The Sprawl

"Power Play: Professional Hockey and the Politics of Urban Development is an absolute masterpiece of civic journalism."

Fish Griwkowsky

"...a lot of things that a lot of political parties and governments do should be examined carefully. One informative way to look at them is to read the newly published Power Play. The book examines events leading to the City of Edmonton’s decision to provide most of the funding for the Edmonton Oilers’ new arena.... The book’s real value lies in detailed recounting of how a big political battle was fought. Proponents of the arena deal were operating on articles of faith.... The book outlines constant appeals to conventional wisdom. It implicitly raises the question of whether politicians act on a strong information base in such cases, or whether they make decisions on gut instinct and a strong pull toward going along with a crowd."

Mark Lisac

"University of Alberta kinesiology professor Jay Scherer is one of the authors of the upcoming book Power Play: Professional Hockey and the Politics of Urban Development — a deep dive into Edmonton’s arena deal... 'Any time a city does a new deal, it does set a very powerful precedent that the city with the next-oldest arena is invited to meet, if not exceed, in terms of subsidy,' Scherer said."

Madeline Smith, Toronto Star, 07/31/2019

# 7 on Edmonton Non-Fiction Bestsellers list, November 24, 2019

Edmonton Non-Fiction Bestsellers

# 5 on Edmonton's Bestselling Books list; Non-fiction, March 08, 2020

Edmonton's Bestselling Books

# 8 on Edmonton's Bestselling Books list; Non-fiction, December 08, 2019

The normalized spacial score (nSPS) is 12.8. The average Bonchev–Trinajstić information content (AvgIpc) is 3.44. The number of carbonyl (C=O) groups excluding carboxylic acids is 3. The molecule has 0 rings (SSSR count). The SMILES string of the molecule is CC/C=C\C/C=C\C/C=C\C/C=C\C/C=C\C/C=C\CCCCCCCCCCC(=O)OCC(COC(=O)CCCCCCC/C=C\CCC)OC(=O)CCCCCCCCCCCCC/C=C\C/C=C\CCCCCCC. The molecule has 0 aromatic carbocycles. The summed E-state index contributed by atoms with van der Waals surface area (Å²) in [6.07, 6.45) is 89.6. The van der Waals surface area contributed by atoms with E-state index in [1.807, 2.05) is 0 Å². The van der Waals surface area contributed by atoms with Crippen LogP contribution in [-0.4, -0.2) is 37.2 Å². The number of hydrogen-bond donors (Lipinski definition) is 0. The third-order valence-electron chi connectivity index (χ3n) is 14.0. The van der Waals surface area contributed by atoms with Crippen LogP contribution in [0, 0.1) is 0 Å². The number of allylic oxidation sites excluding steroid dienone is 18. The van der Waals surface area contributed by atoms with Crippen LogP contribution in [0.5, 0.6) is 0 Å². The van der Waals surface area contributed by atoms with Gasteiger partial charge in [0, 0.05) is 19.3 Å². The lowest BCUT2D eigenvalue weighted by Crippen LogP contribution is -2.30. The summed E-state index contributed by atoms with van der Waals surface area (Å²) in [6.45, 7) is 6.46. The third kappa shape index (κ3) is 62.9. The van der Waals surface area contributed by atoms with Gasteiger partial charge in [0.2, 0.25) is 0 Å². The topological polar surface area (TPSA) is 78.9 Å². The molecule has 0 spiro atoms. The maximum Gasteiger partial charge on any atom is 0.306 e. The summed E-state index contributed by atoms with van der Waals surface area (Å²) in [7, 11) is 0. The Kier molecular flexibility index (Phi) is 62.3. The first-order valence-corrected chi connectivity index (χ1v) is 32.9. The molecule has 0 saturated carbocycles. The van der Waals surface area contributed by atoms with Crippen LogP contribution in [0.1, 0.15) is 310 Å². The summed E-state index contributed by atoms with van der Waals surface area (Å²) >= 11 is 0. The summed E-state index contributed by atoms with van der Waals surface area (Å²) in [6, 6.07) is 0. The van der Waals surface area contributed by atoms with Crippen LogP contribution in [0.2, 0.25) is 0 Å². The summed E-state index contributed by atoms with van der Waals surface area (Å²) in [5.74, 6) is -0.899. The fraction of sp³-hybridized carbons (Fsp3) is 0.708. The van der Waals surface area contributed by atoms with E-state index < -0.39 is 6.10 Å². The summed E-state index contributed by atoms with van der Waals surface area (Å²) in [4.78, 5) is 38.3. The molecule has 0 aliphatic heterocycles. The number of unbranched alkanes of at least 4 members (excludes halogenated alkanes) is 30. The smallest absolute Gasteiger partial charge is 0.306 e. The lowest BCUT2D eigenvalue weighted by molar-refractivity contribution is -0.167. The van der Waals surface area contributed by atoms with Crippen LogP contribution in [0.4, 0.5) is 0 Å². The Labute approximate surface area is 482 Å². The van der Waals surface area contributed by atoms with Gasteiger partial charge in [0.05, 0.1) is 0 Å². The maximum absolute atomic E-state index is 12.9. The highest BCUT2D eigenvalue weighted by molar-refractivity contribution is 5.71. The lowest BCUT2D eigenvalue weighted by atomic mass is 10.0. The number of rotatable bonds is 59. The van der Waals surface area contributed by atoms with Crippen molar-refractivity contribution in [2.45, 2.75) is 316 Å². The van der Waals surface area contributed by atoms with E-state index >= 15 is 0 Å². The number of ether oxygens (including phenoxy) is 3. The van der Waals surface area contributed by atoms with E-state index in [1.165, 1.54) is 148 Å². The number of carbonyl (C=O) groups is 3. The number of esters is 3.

"Power Play is easy to understand, with a clear message: cities set to negotiate with professional sports teams must be aware there is a carefully-crafted playbook designed to attract maximum public dollars for sports facilities..."

Liane Faulder

"Power Play delves into the dark world of billionaire club owners, weak mayors and unconscionable subsidies that litter the world of professional sports. The names and dollar values change, but these grinding sagas are all the same: One false move and the dummy gets it. Pay up or you lose the team. So, taxpayers pay and pay".

Blacklock's Reporter

"Power Play is a book that needs to be out there, for the politicians, the protesters, the civic activists, the journalists, even the fans to read before the next power play by some rich owner, like, say Calgary or Ottawa.... As a reader, there's plenty to take away from Power Play, from the deep respect of all the research for the book to befuddlement at how public funds continue to fund rich people's toys." [Full review at]

Greg Oliver, Society for International Hockey Research

# 1 on Edmonton Non-Fiction Bestsellers list, October 27, 2019

Edmonton Non-Fiction Bestsellers

# 8 on Glass Bookshop's Top 10 list, November 11, 2019

Other titles by David Mills

Other titles by Richard Gruneau